"Man, I miss Doug Coombs," McConkey told ESPN the Magazine in 2007. "When I found out he died doing the same stuff I do, it was a reality check. I think about him every time I'm in a dangerous situation. It's a reminder: Be careful."
McConkey was careful – meticulous to the point of neurotic, friends say. "Shane's one of those guys that's so talented you never expect something like this to happen," says Holmes. "He really thinks things through, and he has so much talent to fall back on. Nobody thinks Superman can die, you know?"
But when news of McConkey's death hit the mainstream media, the reaction was somewhat different: How could he not have died? And what was the risk taking for? A vicious debate broke out online between McConkey's fans and anonymous posters writing things like, "Sorry, but I don't feel sorry for him. He HAD to know that this sport would kill him someday; he just didn't know what day. When you get bored with life and push the envelope, your number will come up sooner than later."
But "bored with life" is hardly a phrase friends would use to describe Shane McConkey. And he was far from reckless: His stunts were the result of a decade of careful progression, beginning with skydiving in the late 1990s and including hundreds of BASE jumps, ski-BASEs, and wingsuit flights, each one carefully logged and analyzed. Holmes and others say Shane was the first to back out if conditions weren't right. He'd whittled the odds down as much as he could, but the odds caught up with him, as they do in blackjack. The house always wins.
"My mind goes to the people left behind," says film director Mark Obenhaus, who interviewed both McConkey and Coombs for the documentary Steep. "I saw these guys as heroic in some way; there's something amazing and wonderful about what they were doing. But gosh, there's been a lot of tragedy."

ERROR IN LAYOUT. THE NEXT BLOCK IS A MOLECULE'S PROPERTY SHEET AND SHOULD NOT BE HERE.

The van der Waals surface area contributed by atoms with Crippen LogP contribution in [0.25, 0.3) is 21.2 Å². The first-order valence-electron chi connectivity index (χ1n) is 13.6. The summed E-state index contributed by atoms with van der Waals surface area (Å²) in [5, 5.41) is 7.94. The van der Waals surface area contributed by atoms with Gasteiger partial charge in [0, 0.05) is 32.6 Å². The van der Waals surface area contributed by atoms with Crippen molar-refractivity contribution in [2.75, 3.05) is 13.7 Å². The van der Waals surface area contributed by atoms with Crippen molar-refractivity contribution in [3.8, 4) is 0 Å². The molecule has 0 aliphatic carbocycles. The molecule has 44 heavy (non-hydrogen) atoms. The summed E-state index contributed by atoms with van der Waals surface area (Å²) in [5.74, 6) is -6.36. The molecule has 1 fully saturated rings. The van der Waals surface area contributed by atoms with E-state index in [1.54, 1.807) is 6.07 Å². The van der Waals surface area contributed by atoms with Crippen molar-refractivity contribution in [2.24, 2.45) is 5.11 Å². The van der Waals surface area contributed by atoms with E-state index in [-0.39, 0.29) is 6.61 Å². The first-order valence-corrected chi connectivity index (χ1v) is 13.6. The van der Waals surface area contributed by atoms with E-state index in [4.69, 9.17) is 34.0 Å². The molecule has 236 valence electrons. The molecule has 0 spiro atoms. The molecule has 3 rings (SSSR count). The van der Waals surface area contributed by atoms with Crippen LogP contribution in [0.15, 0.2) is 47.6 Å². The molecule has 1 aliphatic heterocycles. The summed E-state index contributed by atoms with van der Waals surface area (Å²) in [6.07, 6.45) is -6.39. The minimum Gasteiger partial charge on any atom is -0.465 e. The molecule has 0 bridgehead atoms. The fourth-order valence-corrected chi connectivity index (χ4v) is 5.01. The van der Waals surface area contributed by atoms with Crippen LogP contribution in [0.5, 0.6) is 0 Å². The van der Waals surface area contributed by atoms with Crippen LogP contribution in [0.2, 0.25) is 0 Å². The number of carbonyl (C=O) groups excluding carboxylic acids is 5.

Says Glen Plake, whose 1980s ski movies inspired McConkey's career: "When people are passing away on a monthly basis, you gotta wonder: Have we gone too far here? Have we gotten to the point where the human body doesn't bounce that good after all?"
"Dude, this is a real kick to the soul for me," Miles Daisher says, looking up from his Red Bull parachute canopy, which lies bunched on the floor of his hotel room near Puget Sound. Normally energetic to the point of hyperactivity – he once BASE jumped 57 times in 24 hours, setting a world record – Daisher is somber and subdued. "Shane was my best friend," he says.
It's mid-April, barely three weeks after McConkey's death, and a few members of the Red Bull skydiving, paragliding, and BASE-jumping team – the Red Bull Air Force – have gathered at an airfield near Renton, Washington, for a few days of intensive free-fall practice. Shane was supposed to be here, too. He was a key member of the 12-flyer-strong Air Force, and arguably the most important: In 1998, before the Austrian energy drink even went on the market in the U.S., he became the first North American athlete Red Bull sponsored.
At the time, McConkey was known primarily as a skier, but he was beginning to get into BASE jumping. Daisher was living in the Trampoline House, a legendary Squaw ski-bum hangout that was also home to skier Kent Kreitler and an accomplished young BASE jumper named Frank Gambalie, who began teaching Miles and Shane his sport.
Though BASE jumping had been around for two decades, it was still very underground and experimental. Shorthand for "buildings, antennas, spans, Earth," BASE jumping boils down to leaping off cliffs or fixed, tall structures with a parachute. But whereas skydivers could rely on reserve chutes and long-established techniques from paratroopers, early BASE jumpers were essentially learning by trial and error – with "error" usually meaning death or serious injury. Jumpers would get tangled in their lines or caught by winds that slammed them into the cliff or structure from which they'd just jumped. As Daisher puts it, "In BASE jumping, you're constantly doing things to try and save your life."